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Studying Chinese Christianity: From a Transplanted Foreign Religion to an Indigenous Chinese Religion
As we approach a well-known season in many churches liturgical calendars, we are starting a blog series focusing on different perspectives of characters in the Christmas story, holiday practices, and advent themes.
We are requesting submissions of pieces, 500-1500 words expressing the significance of Christmas or Advent within a distinct cultural perspective.
We request posts from primary sources serving in a Non-Western context as well as secondary sources with the ability to give voice to another perspective.
Some possible prompts:
Which characters of the story appear in your context? (shepherds, wise men, travelers, etc.)
What significant elements are present in your church to prepare for or celebrate the holiday?
Which scriptures are most meaningful for your community to understand the incarnation of Christ, and why?
What sermons are written in this time of year for your community?
By sharing together our perspectives of the holiday, we look forward to hearing a familiar story with fresh ears and seeing the advent of God in Christ with new eyes, initiating a kingdom that brings all people together as the children of God.
Please see our Write Page for information about contributing.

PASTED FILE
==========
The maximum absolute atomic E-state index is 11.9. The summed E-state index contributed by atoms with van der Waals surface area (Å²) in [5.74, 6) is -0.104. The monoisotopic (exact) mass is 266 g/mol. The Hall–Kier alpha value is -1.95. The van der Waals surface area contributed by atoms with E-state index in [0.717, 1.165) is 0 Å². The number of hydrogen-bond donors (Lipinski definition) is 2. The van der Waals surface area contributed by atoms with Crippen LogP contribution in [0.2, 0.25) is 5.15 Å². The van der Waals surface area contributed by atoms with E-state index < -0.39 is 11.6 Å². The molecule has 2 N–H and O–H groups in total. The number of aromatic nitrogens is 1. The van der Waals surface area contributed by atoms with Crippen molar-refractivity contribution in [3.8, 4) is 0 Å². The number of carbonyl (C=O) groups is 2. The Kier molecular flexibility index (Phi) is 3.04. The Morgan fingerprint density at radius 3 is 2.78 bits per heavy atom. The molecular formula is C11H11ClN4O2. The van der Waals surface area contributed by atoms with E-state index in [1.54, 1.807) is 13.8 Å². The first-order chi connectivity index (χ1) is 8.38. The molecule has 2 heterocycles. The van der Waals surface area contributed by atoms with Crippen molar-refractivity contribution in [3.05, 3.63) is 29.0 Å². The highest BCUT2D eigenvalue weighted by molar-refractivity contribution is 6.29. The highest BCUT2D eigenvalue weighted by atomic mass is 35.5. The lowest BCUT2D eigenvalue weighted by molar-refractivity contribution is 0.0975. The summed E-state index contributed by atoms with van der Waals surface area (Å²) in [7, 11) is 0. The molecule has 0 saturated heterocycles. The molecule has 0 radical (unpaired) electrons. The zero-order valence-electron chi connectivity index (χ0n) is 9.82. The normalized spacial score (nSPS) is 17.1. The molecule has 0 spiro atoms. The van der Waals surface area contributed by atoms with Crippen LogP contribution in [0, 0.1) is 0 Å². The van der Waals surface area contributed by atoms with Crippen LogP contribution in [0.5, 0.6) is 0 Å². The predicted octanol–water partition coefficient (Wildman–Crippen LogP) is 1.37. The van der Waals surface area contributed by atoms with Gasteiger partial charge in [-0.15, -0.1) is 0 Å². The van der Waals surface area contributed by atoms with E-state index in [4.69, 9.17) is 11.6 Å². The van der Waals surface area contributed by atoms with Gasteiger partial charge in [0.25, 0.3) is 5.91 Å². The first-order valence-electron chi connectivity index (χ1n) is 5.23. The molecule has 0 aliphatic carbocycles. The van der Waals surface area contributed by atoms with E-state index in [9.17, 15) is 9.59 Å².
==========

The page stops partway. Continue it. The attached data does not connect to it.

|Jesus’ Life on Earth|
One year ago I wrote a post about Tibetan thangkas and mentioned therein a Christian ministry that was selling Christian thangkas, though at the time I didn’t know anything more about how they were being used. In today’s post, I am excited to provide some more information about them.
Back in 2001, some expatriate workers in the Himalayas puzzled over the repeated lack of effectiveness of more common approaches to reach Tibetan Buddhists for Christ, so they began to seek alternative ways of presenting the Gospel that would connect more directly with Tibetan Buddhists. They formed a group called The Tibetan Storytelling Project (TSP) to address this concern. The group eventually decided to produce an evangelistic DVD which would utilize traditional Tibetan art, songs, choreography and rhythmic speech in presenting the Gospel.